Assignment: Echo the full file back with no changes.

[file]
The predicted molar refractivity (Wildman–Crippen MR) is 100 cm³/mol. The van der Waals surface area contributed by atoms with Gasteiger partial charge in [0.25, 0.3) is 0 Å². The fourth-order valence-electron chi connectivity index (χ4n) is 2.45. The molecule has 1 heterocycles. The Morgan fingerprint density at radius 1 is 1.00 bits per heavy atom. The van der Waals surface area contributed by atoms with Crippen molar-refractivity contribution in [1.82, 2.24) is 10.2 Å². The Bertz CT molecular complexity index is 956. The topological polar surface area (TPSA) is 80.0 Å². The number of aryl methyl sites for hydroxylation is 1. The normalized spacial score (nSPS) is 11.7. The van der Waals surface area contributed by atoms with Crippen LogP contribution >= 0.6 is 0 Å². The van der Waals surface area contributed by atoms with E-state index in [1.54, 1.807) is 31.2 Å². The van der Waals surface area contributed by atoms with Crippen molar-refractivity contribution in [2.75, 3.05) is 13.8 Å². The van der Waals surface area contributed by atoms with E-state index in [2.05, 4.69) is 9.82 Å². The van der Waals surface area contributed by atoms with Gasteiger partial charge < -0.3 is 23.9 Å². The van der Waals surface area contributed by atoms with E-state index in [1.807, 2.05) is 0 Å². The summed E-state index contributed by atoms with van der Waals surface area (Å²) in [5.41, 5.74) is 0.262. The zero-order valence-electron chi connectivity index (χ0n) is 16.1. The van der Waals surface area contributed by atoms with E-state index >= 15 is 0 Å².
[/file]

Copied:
The predicted molar refractivity (Wildman–Crippen MR) is 100 cm³/mol. The van der Waals surface area contributed by atoms with Gasteiger partial charge in [0.25, 0.3) is 0 Å². The fourth-order valence-electron chi connectivity index (χ4n) is 2.45. The molecule has 1 heterocycles. The Morgan fingerprint density at radius 1 is 1.00 bits per heavy atom. The van der Waals surface area contributed by atoms with Crippen molar-refractivity contribution in [1.82, 2.24) is 10.2 Å². The Bertz CT molecular complexity index is 956. The topological polar surface area (TPSA) is 80.0 Å². The number of aryl methyl sites for hydroxylation is 1. The normalized spacial score (nSPS) is 11.7. The van der Waals surface area contributed by atoms with Crippen LogP contribution >= 0.6 is 0 Å². The van der Waals surface area contributed by atoms with E-state index in [1.54, 1.807) is 31.2 Å². The van der Waals surface area contributed by atoms with Crippen molar-refractivity contribution in [2.75, 3.05) is 13.8 Å². The van der Waals surface area contributed by atoms with E-state index in [2.05, 4.69) is 9.82 Å². The van der Waals surface area contributed by atoms with Gasteiger partial charge < -0.3 is 23.9 Å². The van der Waals surface area contributed by atoms with E-state index in [1.807, 2.05) is 0 Å². The summed E-state index contributed by atoms with van der Waals surface area (Å²) in [5.41, 5.74) is 0.262. The zero-order valence-electron chi connectivity index (χ0n) is 16.1. The van der Waals surface area contributed by atoms with E-state index >= 15 is 0 Å².